Safety Commissioner Bill Gibbons has repeatedly had Tennessee state troopers drive him halfway to his Memphis home at least 31 times in the last two and a half years, reports News Channel 5's Phil Williams.
The trips include a trooper driving his vehicle with a second driver tailing them until they reach Exit 108 on I-40, at which point Gibbons drives himself the rest of the way home and the troopers turn back. According to the report, Gibbons has used the troopers as chauffeurs at least 31 times. That averages to about once a month, although officials say it may have been more.
Commissioner Bill Gibbons called driver's license station waits at most centers that average about 45 minutes "unacceptable." Gibbons acknowledged the cuts would probably mean reduction in coverage by troopers and an increased wait time at driver's license centers. "For a lot of people, standing in that line is where they meet state government," Gibbons said.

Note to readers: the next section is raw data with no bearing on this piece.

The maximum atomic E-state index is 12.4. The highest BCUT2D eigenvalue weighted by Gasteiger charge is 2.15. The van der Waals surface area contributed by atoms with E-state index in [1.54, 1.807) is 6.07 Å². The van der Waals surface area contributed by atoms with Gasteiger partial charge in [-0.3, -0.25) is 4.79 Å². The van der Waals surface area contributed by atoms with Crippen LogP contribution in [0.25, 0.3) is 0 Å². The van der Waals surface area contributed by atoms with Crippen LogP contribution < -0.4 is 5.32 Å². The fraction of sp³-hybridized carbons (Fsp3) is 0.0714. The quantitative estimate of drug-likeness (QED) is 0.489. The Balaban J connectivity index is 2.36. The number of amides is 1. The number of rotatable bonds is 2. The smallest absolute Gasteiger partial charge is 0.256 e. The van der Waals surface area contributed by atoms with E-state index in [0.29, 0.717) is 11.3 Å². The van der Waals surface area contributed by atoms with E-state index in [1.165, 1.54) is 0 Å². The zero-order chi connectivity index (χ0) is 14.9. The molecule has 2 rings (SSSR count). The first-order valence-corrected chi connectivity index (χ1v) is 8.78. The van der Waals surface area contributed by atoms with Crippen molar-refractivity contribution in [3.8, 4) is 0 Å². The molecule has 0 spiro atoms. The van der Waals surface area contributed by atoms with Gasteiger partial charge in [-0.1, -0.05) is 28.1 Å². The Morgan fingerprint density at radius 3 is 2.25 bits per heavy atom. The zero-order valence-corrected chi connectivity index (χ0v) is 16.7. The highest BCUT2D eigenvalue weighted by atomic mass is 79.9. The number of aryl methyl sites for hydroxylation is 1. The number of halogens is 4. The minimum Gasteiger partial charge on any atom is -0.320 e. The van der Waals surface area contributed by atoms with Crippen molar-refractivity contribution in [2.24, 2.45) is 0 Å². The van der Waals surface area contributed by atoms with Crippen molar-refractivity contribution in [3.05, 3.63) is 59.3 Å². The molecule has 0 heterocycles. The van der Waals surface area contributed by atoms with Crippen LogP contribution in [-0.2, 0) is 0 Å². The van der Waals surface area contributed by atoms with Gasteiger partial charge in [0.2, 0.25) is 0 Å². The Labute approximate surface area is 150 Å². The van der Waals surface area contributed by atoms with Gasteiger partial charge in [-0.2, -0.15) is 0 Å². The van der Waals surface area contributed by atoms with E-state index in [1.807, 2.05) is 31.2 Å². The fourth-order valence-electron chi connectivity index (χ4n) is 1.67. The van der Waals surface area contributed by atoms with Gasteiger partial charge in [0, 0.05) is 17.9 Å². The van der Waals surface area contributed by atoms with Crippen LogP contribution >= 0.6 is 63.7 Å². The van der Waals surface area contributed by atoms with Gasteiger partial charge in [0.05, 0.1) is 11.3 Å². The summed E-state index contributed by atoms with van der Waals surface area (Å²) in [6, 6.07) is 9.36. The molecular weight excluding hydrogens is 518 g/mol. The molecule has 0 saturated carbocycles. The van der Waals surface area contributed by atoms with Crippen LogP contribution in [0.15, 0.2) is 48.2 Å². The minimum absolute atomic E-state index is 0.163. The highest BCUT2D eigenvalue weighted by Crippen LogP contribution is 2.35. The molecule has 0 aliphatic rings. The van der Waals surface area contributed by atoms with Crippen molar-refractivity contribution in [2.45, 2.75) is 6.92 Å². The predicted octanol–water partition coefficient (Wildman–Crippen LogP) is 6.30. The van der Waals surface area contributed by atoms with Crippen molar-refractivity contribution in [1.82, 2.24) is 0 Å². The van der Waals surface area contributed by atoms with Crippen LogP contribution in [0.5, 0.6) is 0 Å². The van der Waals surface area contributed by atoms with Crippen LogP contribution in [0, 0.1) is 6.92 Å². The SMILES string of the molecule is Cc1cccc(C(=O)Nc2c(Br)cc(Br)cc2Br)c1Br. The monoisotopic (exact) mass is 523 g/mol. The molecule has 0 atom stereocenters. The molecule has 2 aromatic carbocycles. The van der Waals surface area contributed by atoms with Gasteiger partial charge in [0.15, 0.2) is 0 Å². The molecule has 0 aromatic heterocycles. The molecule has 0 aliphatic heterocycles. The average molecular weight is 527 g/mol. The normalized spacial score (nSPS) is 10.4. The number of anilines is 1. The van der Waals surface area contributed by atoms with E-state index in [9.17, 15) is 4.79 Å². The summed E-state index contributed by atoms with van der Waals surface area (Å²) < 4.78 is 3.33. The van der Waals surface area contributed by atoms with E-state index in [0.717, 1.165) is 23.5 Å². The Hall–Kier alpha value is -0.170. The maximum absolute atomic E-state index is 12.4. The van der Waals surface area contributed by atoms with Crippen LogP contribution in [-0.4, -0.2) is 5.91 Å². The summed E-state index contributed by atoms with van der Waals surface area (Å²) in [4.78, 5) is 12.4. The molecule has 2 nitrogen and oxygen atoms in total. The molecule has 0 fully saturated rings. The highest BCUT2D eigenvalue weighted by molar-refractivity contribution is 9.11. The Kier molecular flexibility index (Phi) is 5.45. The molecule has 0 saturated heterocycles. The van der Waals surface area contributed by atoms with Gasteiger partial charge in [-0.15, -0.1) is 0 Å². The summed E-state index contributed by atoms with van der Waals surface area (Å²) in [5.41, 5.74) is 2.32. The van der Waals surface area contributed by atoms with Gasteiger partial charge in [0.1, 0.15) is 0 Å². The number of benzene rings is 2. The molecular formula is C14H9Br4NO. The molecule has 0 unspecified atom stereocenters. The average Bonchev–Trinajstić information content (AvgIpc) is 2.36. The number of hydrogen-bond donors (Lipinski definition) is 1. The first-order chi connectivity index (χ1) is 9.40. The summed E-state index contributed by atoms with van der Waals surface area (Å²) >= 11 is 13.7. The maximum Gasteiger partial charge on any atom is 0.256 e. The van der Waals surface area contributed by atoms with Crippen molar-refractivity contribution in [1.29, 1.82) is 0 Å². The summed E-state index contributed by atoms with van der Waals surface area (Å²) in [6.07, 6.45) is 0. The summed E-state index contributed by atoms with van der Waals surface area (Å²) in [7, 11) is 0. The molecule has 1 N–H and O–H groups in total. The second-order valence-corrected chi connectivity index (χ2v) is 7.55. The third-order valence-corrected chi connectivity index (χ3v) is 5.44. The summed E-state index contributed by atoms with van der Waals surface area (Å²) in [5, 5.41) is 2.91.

Tennessee Governor-elect Bill Haslam and Tennessee Safety and Homeland Security Commissioner-designee Bill Gibbons named former Hamblen County Mayor David Purkey as Assistant Commissioner for Homeland Security. The Office of Homeland Security (OHS) was transferred from the Governor’s Office to the Tennessee Department of Safety in 2008, and OHS’s primary responsibility is directing statewide activities for the prevention of and protection from terrorist-related events. The office also serves as a liaison between federal, state and local agencies and the private sector on security matters. “David Purkey is a man who has helped make Tennesseans safer throughout his life, and I’m grateful that he’ll be a part of our team,” Gov.-elect Haslam said. “David brings to the table an in-depth background in emergency planning and preparedness,” Gibbons said. “As a former county mayor, he understands the importance of forging close working relationships with local communities in our efforts to keep our state safe. He's just the right choice for this assignment.” Gibbons also announced David McGriff, who currently serves as director of the West Tennessee Drug Task Force, as interim Deputy Commissioner. McGriff has 41 years of law enforcement experience, and he will assist on an interim basis in setting priorities for the office, as well as identifying both challenges and opportunities. Prior to this position, Purkey was Hamblen County Mayor from 1995-2010. Before becoming mayor his career included stints as a state trooper, TBI special agent and Hamblen County Director of Emergency Management, and he served in the U.S. Army Reserve and Tennessee Army National Guard. “Protecting our citizens and critical resources is the highest priority of government, and having served in government safety roles previously, I am truly honored to return to my public safety profession,” Purkey said. “I appreciate Gov.-elect Haslam and Commissioner-designee Gibbons for giving me this opportunity to work with our local, state, and federal partners, and I promise to work with the State Homeland Security staff and the State Homeland Security Council to build upon the very positive relationships already established between our emergency services providers.” Purkey, 51, is married to Pamela, and they’re members of First United Methodist Church of Morristown.
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